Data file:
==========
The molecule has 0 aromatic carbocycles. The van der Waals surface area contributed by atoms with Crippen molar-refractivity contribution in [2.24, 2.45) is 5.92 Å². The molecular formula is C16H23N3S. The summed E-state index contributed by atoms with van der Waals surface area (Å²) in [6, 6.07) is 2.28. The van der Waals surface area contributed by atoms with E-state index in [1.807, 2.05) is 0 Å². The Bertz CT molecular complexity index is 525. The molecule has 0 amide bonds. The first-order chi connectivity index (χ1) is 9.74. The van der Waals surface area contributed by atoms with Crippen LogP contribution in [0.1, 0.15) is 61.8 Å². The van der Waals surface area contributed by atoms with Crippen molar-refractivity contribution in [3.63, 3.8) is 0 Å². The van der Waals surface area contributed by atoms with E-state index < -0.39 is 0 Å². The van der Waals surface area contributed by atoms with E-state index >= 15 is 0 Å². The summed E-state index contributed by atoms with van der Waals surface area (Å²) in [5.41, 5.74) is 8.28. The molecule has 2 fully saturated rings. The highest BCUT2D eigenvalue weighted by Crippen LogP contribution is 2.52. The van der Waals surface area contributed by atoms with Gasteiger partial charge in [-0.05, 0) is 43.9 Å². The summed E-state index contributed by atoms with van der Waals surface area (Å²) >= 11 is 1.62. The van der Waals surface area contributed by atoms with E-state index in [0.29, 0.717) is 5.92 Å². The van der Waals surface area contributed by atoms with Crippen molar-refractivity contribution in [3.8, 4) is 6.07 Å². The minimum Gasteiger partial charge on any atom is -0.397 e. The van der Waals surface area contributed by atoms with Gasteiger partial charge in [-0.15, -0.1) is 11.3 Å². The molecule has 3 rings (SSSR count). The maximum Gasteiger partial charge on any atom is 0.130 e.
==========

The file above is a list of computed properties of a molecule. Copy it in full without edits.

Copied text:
The molecule has 0 aromatic carbocycles. The van der Waals surface area contributed by atoms with Crippen molar-refractivity contribution in [2.24, 2.45) is 5.92 Å². The molecular formula is C16H23N3S. The summed E-state index contributed by atoms with van der Waals surface area (Å²) in [6, 6.07) is 2.28. The van der Waals surface area contributed by atoms with E-state index in [1.807, 2.05) is 0 Å². The Bertz CT molecular complexity index is 525. The molecule has 0 amide bonds. The first-order chi connectivity index (χ1) is 9.74. The van der Waals surface area contributed by atoms with Crippen LogP contribution in [0.1, 0.15) is 61.8 Å². The van der Waals surface area contributed by atoms with Crippen molar-refractivity contribution in [3.63, 3.8) is 0 Å². The van der Waals surface area contributed by atoms with E-state index < -0.39 is 0 Å². The van der Waals surface area contributed by atoms with E-state index >= 15 is 0 Å². The summed E-state index contributed by atoms with van der Waals surface area (Å²) in [5.41, 5.74) is 8.28. The molecule has 2 fully saturated rings. The highest BCUT2D eigenvalue weighted by Crippen LogP contribution is 2.52. The van der Waals surface area contributed by atoms with Gasteiger partial charge in [-0.05, 0) is 43.9 Å². The summed E-state index contributed by atoms with van der Waals surface area (Å²) >= 11 is 1.62. The van der Waals surface area contributed by atoms with E-state index in [0.29, 0.717) is 5.92 Å². The van der Waals surface area contributed by atoms with Crippen molar-refractivity contribution in [3.8, 4) is 6.07 Å². The minimum Gasteiger partial charge on any atom is -0.397 e. The van der Waals surface area contributed by atoms with Gasteiger partial charge in [-0.15, -0.1) is 11.3 Å². The molecule has 3 rings (SSSR count). The maximum Gasteiger partial charge on any atom is 0.130 e.